In October, an online thrift store business emerged at Seton Hall after four students created an Instagram account to sell secondhand items for students on campus.
The owners of the account, Jessica Haspel, a junior marketing major; Simran Patel, a senior marketing major; Benjamin Bakaletz, senior marketing and management major; and Ryan Simoneau, a senior marketing and management major, created this account for a semester-long project for their digital marketing class. Products are sold within the Seton Hall community, mainly for students.
“We had a couple of different options,” Haspel said. “But it’s about using social media marketing in order to either create our own brand, which is what we decided to do, or create our own business. There are other options too, like you could be given a brand by the professor and then work upon that or we could pick a brand that we wanted to improve their social media. So, we decided to go big and create our own company.”
Items that are being sold include textbooks, clothing, technology and other useful items for students.
Haspel spread the word on the account, sending follow requests to students on Instagram from the store’s account and posting on Instagram stories every other day. She said there is also a Facebook page to be more connected to the parents and to direct Facebook friends to the Instagram page. Other than digital advertising, Haspel also posted flyers around campus.
Haspel said this account will be a great way for students to connect. “People on campus are generally on a budget, so by buying second hand is better on the wallet as well,” she said.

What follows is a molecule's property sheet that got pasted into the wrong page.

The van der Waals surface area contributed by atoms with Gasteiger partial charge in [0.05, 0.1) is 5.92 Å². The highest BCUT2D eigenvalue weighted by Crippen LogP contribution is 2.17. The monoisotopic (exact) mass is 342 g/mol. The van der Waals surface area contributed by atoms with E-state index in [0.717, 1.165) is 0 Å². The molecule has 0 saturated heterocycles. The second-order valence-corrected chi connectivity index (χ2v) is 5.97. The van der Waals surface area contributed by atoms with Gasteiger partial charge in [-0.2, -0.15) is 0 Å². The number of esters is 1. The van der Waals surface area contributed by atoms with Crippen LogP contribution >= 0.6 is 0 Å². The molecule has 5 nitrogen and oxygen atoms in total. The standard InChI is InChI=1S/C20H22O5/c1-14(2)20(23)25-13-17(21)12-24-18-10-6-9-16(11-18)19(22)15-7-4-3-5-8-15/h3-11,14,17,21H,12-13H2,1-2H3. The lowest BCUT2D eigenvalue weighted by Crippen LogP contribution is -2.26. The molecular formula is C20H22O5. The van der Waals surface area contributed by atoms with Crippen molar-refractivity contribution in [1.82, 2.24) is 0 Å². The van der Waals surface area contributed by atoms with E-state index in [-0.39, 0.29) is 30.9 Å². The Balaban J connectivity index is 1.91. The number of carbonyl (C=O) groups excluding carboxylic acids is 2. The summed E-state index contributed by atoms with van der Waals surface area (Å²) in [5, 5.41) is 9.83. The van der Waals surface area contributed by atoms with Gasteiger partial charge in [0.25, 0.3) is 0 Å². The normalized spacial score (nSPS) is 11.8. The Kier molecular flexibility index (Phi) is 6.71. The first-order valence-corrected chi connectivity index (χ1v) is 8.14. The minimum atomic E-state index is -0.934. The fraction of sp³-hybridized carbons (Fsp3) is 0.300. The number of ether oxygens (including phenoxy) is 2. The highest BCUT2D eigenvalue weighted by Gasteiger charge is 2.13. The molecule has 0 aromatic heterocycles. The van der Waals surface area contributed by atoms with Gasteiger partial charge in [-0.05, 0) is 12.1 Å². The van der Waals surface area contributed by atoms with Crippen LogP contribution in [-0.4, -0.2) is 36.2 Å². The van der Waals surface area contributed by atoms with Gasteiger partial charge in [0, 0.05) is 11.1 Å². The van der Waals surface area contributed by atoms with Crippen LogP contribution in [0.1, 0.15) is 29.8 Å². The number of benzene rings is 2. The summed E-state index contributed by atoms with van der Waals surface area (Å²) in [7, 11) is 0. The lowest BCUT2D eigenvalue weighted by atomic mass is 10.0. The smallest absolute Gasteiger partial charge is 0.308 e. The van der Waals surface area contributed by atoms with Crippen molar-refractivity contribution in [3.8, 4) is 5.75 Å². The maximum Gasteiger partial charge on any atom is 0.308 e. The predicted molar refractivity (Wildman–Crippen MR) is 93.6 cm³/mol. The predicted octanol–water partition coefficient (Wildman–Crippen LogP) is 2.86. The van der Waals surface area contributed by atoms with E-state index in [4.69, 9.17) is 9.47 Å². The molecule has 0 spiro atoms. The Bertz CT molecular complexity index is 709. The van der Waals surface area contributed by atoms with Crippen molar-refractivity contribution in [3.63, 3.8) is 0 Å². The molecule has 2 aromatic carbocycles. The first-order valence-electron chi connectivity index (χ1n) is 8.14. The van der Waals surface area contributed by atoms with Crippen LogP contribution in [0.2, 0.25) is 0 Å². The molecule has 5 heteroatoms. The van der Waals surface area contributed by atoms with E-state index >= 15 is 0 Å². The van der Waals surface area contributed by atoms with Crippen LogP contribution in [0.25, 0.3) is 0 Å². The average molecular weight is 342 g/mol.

Patel added that this account will create a stronger sense of community while buying and selling items. She said the account allows the buyer to feel reassured that their purchase is going to be worth the money, plus it helps the student easily find the things they want.
“Our page is similar to Poshmark or Craigslist, but you never know how sketchy the sellers on those sites can be or it takes too long to find the items you want,” Patel said. “By keeping SHU Thrifting to just the Seton Hall community, it allows buyers and sellers to be able to know the type of people they are selling to.”
Simoneau said, “I believe this account will help allow students to make a few extra dollars by selling their items that otherwise would just sit in their rooms. If enough students became familiar with the page and used it to its full potential, they all would be able to find something they were interested in selling and buying.”
Although the account was originally intended for student sales, the creators also want to open the opportunity for parents to sell items from home.
The owners are working on creating a Venmo page to receive payments. They are holding the earnings for the company until the Venmo page is officially set up.
The account is already reaching success for the owners and student sellers alike. Taylor Patnode, a freshman business major, found the idea to be great for college students.
“Many college students don’t have an abundance of money and buying books and supplies can be a huge burden,” Patnode said. “Having a platform that students can buy these things along with clothes and other items definitely takes some pressure off of us and how much of our savings we have to spend.
“I also think it’s great because alumni who might have thrown away used books, supplies, or clothes, now have a place that they can sell these items and keep them in use.”
Victoria Rossi can be reached at email@example.com.